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What should I do if I have a warrant out in a different state than the one I’m living in?

Should I drive back to the state where the warrant is and turn myself in there? Or, should I turn myself in to the state where I am currently living? I am worried that if I get pulled over and they see that I have a warrant out, I am going to get into more trouble. I feel like they are going to think I am trying to run away or something.


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    Geoffrey M. Yaryan | Law Office of Geoffrey M. Yaryan
    74-075 El Paseo, Suite A-14
    Palm Desert, CA 92260
    (760) 779-9666
    You must go to the state and the court where the warrant was issued in order to take care of it.
    Answer Applies to: California - Replied: 3/19/2013
    John D Duncan | Prater, Duncan & Craig, LLC
    2 W Washington Street
    Newnan, GA 30263
    (770) 253-7778
    If you get pulled in your home state, the officer could bring you in based upon the out-of-state warrant and have you transported to the jurisdiction of the warrant. You are better off going to the origination point of the warrant and turning yourself in there.
    Answer Applies to: Georgia - Replied: 3/19/2013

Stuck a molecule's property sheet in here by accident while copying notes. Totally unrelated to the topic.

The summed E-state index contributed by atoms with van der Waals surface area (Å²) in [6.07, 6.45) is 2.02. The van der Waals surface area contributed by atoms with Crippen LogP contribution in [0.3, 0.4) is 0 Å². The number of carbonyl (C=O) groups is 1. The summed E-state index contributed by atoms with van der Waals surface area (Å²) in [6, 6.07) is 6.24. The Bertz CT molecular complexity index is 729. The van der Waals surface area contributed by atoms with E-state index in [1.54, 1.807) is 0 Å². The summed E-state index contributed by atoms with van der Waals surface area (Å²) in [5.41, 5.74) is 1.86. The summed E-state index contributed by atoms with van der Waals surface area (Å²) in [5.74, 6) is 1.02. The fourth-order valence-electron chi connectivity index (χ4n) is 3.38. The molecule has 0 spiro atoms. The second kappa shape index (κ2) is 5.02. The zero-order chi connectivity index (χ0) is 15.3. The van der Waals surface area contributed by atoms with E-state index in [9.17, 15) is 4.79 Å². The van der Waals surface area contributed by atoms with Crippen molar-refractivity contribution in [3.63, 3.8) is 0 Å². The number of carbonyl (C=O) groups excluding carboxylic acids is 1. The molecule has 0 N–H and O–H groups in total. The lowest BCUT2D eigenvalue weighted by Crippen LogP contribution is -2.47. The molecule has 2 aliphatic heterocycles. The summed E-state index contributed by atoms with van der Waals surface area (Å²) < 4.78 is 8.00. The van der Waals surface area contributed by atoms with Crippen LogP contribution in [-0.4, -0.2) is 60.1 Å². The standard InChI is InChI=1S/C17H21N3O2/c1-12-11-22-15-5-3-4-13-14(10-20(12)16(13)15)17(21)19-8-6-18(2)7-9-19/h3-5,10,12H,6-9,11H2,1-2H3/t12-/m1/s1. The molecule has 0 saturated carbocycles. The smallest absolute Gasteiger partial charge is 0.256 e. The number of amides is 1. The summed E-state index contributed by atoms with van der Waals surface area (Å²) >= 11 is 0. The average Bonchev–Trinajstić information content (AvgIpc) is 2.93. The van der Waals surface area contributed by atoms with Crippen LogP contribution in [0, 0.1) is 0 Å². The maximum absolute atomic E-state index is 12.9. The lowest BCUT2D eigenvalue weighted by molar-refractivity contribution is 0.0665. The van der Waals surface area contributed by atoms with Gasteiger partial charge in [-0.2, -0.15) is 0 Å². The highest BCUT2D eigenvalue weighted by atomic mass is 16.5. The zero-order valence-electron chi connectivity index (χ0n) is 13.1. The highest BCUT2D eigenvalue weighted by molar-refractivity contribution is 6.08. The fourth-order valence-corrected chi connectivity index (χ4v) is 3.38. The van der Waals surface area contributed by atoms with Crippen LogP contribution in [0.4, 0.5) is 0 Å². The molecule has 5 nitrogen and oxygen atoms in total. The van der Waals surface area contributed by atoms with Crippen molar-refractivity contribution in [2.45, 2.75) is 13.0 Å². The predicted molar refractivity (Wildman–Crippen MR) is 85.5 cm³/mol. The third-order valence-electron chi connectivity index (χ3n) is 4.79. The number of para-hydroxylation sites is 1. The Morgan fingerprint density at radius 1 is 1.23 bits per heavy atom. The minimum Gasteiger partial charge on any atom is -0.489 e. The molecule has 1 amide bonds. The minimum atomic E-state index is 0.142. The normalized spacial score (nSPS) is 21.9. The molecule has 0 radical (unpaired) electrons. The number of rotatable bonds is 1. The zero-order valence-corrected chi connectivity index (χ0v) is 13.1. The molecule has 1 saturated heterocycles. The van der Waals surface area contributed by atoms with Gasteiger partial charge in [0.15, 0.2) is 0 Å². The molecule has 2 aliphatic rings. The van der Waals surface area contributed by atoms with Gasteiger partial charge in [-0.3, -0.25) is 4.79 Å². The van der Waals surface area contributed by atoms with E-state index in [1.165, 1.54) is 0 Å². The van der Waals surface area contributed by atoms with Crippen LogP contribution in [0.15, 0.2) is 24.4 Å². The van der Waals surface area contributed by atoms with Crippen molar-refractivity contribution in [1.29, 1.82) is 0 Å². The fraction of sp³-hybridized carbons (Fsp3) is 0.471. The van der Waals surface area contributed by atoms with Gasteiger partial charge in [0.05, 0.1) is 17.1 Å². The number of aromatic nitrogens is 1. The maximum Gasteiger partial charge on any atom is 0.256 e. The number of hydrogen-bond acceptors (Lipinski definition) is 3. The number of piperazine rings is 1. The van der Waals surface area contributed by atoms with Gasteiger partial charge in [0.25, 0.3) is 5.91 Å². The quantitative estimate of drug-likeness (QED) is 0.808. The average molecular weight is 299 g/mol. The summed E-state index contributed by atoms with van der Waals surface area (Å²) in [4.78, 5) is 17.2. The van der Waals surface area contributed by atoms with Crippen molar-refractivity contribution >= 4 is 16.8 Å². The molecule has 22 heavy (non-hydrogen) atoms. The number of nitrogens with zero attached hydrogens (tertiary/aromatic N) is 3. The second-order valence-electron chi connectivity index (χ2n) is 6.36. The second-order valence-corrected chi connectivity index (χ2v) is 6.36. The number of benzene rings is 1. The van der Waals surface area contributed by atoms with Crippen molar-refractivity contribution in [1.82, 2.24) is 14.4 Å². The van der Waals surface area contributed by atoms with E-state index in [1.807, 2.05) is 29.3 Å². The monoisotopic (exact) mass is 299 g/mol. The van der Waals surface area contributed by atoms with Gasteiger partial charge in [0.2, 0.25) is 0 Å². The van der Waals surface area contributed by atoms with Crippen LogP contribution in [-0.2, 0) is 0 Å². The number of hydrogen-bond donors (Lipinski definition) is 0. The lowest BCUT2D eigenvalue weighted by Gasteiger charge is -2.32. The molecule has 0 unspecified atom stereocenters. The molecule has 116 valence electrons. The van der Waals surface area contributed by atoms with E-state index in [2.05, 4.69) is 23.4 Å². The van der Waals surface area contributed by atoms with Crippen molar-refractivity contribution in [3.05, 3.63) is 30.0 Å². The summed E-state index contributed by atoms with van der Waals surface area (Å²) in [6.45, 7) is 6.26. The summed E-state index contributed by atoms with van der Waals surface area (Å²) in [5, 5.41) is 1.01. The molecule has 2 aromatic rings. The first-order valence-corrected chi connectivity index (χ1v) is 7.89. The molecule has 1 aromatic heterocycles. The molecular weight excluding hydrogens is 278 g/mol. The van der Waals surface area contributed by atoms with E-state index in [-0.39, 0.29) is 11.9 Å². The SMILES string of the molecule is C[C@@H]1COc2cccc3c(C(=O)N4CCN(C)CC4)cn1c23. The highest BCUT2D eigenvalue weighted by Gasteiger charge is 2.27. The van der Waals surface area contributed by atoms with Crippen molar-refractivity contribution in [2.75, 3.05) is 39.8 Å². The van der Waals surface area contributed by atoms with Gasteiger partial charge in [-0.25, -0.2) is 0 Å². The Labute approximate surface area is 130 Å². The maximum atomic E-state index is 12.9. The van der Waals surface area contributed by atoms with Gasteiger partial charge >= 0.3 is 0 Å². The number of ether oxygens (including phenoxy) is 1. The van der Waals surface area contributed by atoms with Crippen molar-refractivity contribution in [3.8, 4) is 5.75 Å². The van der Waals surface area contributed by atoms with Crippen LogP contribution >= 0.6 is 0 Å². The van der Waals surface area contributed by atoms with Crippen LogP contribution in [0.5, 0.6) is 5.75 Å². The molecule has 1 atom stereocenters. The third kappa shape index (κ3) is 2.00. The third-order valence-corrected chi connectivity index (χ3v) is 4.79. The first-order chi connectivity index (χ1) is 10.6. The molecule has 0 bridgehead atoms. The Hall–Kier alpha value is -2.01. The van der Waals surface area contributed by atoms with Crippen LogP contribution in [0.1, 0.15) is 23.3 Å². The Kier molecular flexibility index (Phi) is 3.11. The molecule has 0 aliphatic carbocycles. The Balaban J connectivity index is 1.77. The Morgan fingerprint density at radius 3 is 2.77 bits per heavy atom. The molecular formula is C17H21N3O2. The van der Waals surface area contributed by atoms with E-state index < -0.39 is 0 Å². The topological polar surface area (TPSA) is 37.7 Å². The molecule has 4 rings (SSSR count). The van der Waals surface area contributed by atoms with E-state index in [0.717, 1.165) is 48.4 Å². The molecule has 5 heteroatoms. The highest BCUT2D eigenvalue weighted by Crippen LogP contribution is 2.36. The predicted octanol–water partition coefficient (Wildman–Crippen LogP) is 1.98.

William L. Welch, III | William L. Welch, III Attorney
    111 South Calvert Street
    Baltimore, MD 21045
    (410) 385-5630
    Practices vary from state to state and even with in regions of a single state. You need someone who is familiar with the local practices. An attorney can assist you with evaluating the prosecution's case, any defenses that you might have, and any plea offer that might be made, so that you can decide whether to plea bargain or go to trial. If you were to be found guilty, then an attorney can assist you with presenting mitigation, allocution, and a recommendation for a more lenient sentence. and a recommendation for a more lenient sentence. Consider seeking a confidential consultation with an experienced criminal defense attorney. Beware that online posts are not confidential. If somehow the prosecution were to find your post, then it might be used in evidence against you.
    Answer Applies to: Maryland - Replied: 3/19/2013
    Michael Breczinski | Michael Breczinski
    5005 Lapeer Rd
    Burton, MI 48509
    (810) 743-2960
    Get an attorney in the State where the warrant is from. Go with that lawyer and turn your self in.
    Answer Applies to: Michigan - Replied: 3/19/2013
    Jason Savela | Connell-Savela
    250 Arapahoe Avenue, Suite 301
    Boulder, CO 80302
    (303) 865-4545
    Not all warrants are nationwide. The more serious offense, the more likely it will be nationwide. Often, traffic and even DUI cases are not nationwide. You should be able to call the clerk of the court where the case is and ask about the amount of the warrant and whether it is nationwide or statewide. Just say you want to get it resolved, but need to know if you should turn yourself in where you live or return to the home state. If the clerk is mean, they might not give you the info. Be polite and you will get further. Sometimes, a lawyer can help you deal with a case without your return to the state. It depends on the type of case.
    Answer Applies to: Colorado - Replied: 3/18/2013
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